The Millennium Development Goals (MDGs) was a global framework of development goals that produced “the most successful anti-poverty movement in history.” and served as a basis for the development of the SDGs (Millenium Development Goals). To illustrate the successes that the MDGs produced, the United Nations released a report after the framework’s fifteen year timeframe was complete. For example, the percentage of the global population in developing regions that lived on less than $1.25 per day decreased from nearly 50 percent to a total of 14 percent, within the framework’s timespan from 1990 – 2015 (Millenium Development Goals). In addition, the global population of people who are undernourished in developing regions decreased by 50 percent (Millenium Development Goals).
While the MDGs were an excellent launching point for global strategic development frameworks, the SDGs offer a broader range and higher number of topics. While there are many similarities between the MDGs and the SDGs, such as eradicating poverty and ending world hunger, the SDGs particularly expand upon the theme of environmental sustainability. While the MDGs only had one goal specifically dedicated to sustainability, the SDGs have multiple goals focused on water resources, consumption and production patterns, and sustainable oceans and cities. In addition, the SDGs have more of a focus on inclusivity and accessibility than the MDGs. The SDGs mention the word “inclusive” six times and “for all” another six times in the titles of the goals alone, and the SDGs additionally have more references to persons with disabilities than the MDGs.
Global strategic frameworks such as the MDGs and SDGs are important because they provide a cohesive set of goals that can be adopted and implemented around the world. These frameworks also have concrete vision that provides clarity when working with big-picture, abstract ideas. It is also beneficial that the frameworks provide timelines, which adds both a sense of urgency and a reference point to measure successes. Some of the possible limitations of these frameworks are that the number and expansiveness of the goals could potentially be overwhelming, as they address issues in multiple levels of society and each have a relatively broad focus. In addition, countries could have reservations as to which goals they want to follow, and not work towards every goal. However, despite the potential limitations, global strategic frameworks are a key institution in facilitating international collaboration. These frameworks are particularly important for issues such as sustainable development, that impact every corner of the world. When the SDG framework timeline ends in 2030 and a new set of United Nations development goals are released, the new set of goals would ideally follow the trend that the SDGs took after the MDGs and continue to become even more inclusive in the future.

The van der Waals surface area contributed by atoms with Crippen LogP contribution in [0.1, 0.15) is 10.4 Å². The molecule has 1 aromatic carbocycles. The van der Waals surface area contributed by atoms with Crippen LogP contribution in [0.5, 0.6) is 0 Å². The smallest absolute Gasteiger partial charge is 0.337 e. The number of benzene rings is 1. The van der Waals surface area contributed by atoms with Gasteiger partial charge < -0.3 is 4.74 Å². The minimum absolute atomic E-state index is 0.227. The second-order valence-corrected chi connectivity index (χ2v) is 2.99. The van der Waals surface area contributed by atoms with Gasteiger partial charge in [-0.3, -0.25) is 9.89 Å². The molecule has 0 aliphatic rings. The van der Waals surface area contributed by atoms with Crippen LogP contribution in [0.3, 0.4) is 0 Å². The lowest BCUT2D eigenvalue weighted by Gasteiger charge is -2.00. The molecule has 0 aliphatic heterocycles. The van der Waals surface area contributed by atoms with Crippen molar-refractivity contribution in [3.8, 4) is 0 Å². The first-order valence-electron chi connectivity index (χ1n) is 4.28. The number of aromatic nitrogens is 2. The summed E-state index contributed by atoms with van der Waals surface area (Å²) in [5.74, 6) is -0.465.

Yesterday during class, we discussed intersectionality within the context of international development, specifically in regards to the identities of individuals or groups of people and its implication on policy making.
Moving Forward in Inclusive, Sustainable Development
The simple fact is that the world’s global, grand challenges cannot be solved overnight. As a result, maintaining inclusive, sustainable development is truly a process that can be accomplished to varying degrees in the short-time, medium-term, and long-term. For many, this process is codified in the Sustainable Development Goals (SDGs), the infamous set of 17 goals that will carry the international development community into the year 2030. With (almost) the first five years of the SDG-era behind the world, where does international development stand and what can the world look forward to, both leading up to and beyond 2030? Continue reading